Two (More) Reasons Not to Bring Drugs to Court

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1. You Are There for a Probation Hearing on Drug Charges

This is not the first time someone has put drugs in the little box they give you at the X-ray machine, but it's the first time I'm aware of that such a person has been at the courthouse for a probation hearing on drug charges involving the same drugs.

According to the Huffington Post, a man was going through security at the courthouse in Kane County, Illinois, on Wednesday when he set off the metal detector. Back he went, and when he emptied his pockets, in addition to whatever metal he was carrying he produced a bag containing three grams of cocaine and put it in the tray. "It was kind of like, oops," an officer said. The man tried to flee immediately post-oops, but was unsuccessful.

This likely made his scheduled hearing, to discuss an alleged probation violation regarding a 2006 cocaine-delivery charge, a little awkward.

2. You Are There to Represent Somebody Else

Almost as awkward was the incident on Monday in Orleans Parish magistrate court, in which a joint fell out of an attorney's pocket while he was talking to two police officers. See "New Orleans assistant city attorney cited for marijuana violation, butterfingers," New Orleans Times-Picayune (Oct. 1, 2012).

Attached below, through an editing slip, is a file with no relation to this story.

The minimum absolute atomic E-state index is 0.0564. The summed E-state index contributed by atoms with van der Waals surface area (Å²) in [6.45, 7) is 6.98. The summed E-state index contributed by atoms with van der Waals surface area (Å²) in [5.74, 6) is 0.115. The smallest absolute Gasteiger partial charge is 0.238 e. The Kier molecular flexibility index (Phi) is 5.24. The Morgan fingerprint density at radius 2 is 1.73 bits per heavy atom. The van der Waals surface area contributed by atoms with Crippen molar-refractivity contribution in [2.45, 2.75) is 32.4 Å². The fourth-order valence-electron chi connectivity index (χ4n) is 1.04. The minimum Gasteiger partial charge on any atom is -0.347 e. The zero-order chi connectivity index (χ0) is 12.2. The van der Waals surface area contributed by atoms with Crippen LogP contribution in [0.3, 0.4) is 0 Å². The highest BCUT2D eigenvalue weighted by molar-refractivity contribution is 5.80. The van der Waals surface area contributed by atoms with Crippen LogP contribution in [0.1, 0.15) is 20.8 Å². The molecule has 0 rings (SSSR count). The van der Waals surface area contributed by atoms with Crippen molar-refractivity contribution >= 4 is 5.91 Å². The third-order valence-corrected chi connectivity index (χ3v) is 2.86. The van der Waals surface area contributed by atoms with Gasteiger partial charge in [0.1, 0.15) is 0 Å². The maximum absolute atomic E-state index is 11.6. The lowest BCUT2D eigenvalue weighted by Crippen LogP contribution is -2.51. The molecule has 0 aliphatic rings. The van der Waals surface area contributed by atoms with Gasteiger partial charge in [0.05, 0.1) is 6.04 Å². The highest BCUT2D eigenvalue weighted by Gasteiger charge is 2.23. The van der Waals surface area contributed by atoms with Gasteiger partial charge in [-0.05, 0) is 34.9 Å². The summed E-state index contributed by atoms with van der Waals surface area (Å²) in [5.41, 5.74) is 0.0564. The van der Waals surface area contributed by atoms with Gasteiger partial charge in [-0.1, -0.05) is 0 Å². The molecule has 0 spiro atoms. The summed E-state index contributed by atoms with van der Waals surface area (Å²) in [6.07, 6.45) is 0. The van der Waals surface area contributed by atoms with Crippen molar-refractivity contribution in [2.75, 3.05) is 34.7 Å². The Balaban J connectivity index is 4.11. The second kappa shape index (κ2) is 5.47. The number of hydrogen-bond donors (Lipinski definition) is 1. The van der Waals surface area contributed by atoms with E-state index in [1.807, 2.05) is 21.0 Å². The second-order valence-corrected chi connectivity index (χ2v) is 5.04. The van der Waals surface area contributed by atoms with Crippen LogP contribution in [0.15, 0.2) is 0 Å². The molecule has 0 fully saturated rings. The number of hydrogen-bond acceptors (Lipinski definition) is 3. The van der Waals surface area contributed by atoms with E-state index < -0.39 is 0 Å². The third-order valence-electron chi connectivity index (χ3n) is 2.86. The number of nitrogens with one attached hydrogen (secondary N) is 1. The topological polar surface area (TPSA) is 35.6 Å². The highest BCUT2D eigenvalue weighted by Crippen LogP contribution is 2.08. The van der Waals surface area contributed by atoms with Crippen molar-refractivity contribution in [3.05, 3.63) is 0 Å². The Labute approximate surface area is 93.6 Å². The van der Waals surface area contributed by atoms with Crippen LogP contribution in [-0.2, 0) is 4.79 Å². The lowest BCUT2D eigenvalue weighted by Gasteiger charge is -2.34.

The 43-year-old attorney is apparently also a public defender and, the mayor's office was quick to note, was not working as a city attorney at the time of the butterfingers. He seems to have been chatting with two officers who were waiting, and presumably was going through his pockets for something other than a joint when the joint appeared.

Sources painted a comical picture of the incident, saying a pair of cops glanced at the joint on the ground, then at each other before making arguably the easiest collar in the annals of policework.

Officers were seen chuckling as their colleagues led [the man] out of the courtroom about 4:15 p.m. to write him up.

Fortunately for him, New Orleans is progressive enough that simple pot possession is only a municipal offense, so he got a ticket and was not arrested. Unfortunately for him, his wife is currently running for office.

"I absolutely do not condone his actions," she said in a statement apologizing for her husband, and then arguably went just a little over the top in trying to distance her campaign from him. "I love my husband unconditionally," she said, "and am very concerned for his health and well-being …. I hope that this incident will encourage [him] to seek professional help." I'm also a little concerned for his health and well-being, but not because of the marijuana.